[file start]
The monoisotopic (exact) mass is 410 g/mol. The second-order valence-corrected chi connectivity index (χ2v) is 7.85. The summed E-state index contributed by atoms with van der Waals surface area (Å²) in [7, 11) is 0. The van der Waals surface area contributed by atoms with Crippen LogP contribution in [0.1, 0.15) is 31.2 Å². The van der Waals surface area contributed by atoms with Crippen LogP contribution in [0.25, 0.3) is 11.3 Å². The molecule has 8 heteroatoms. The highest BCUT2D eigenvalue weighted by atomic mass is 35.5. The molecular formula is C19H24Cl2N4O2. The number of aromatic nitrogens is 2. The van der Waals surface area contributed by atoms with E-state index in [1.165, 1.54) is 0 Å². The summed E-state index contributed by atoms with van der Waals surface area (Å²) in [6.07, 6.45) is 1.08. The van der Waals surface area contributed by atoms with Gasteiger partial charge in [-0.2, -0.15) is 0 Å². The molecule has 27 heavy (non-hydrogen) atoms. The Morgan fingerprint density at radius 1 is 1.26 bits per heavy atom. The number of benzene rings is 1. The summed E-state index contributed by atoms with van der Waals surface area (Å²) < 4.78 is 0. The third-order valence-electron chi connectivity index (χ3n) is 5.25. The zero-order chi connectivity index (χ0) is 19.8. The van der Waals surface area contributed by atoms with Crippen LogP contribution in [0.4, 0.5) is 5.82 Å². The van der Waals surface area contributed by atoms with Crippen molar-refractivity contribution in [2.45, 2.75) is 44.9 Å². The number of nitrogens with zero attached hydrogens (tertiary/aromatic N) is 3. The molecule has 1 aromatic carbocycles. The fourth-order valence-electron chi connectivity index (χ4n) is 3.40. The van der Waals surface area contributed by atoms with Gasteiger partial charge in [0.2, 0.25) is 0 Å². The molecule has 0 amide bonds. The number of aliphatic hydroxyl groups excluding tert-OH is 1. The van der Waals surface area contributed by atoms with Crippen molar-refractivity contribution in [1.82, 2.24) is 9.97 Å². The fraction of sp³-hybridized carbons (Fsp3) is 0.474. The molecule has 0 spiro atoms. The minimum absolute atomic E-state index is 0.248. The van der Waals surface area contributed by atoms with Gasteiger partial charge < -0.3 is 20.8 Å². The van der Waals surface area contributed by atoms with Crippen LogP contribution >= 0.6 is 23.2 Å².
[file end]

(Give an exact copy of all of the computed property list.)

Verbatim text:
The monoisotopic (exact) mass is 410 g/mol. The second-order valence-corrected chi connectivity index (χ2v) is 7.85. The summed E-state index contributed by atoms with van der Waals surface area (Å²) in [7, 11) is 0. The van der Waals surface area contributed by atoms with Crippen LogP contribution in [0.1, 0.15) is 31.2 Å². The van der Waals surface area contributed by atoms with Crippen LogP contribution in [0.25, 0.3) is 11.3 Å². The molecule has 8 heteroatoms. The highest BCUT2D eigenvalue weighted by atomic mass is 35.5. The molecular formula is C19H24Cl2N4O2. The number of aromatic nitrogens is 2. The van der Waals surface area contributed by atoms with E-state index in [1.165, 1.54) is 0 Å². The summed E-state index contributed by atoms with van der Waals surface area (Å²) in [6.07, 6.45) is 1.08. The van der Waals surface area contributed by atoms with Gasteiger partial charge in [-0.2, -0.15) is 0 Å². The molecule has 27 heavy (non-hydrogen) atoms. The Morgan fingerprint density at radius 1 is 1.26 bits per heavy atom. The number of benzene rings is 1. The summed E-state index contributed by atoms with van der Waals surface area (Å²) < 4.78 is 0. The third-order valence-electron chi connectivity index (χ3n) is 5.25. The zero-order chi connectivity index (χ0) is 19.8. The van der Waals surface area contributed by atoms with Crippen LogP contribution in [0.4, 0.5) is 5.82 Å². The van der Waals surface area contributed by atoms with Crippen molar-refractivity contribution in [2.45, 2.75) is 44.9 Å². The number of nitrogens with zero attached hydrogens (tertiary/aromatic N) is 3. The molecule has 1 aromatic carbocycles. The fourth-order valence-electron chi connectivity index (χ4n) is 3.40. The van der Waals surface area contributed by atoms with Gasteiger partial charge in [0.2, 0.25) is 0 Å². The molecule has 0 amide bonds. The number of aliphatic hydroxyl groups excluding tert-OH is 1. The van der Waals surface area contributed by atoms with Crippen molar-refractivity contribution in [1.82, 2.24) is 9.97 Å². The fraction of sp³-hybridized carbons (Fsp3) is 0.474. The molecule has 0 spiro atoms. The minimum absolute atomic E-state index is 0.248. The van der Waals surface area contributed by atoms with Gasteiger partial charge < -0.3 is 20.8 Å². The van der Waals surface area contributed by atoms with Crippen LogP contribution >= 0.6 is 23.2 Å².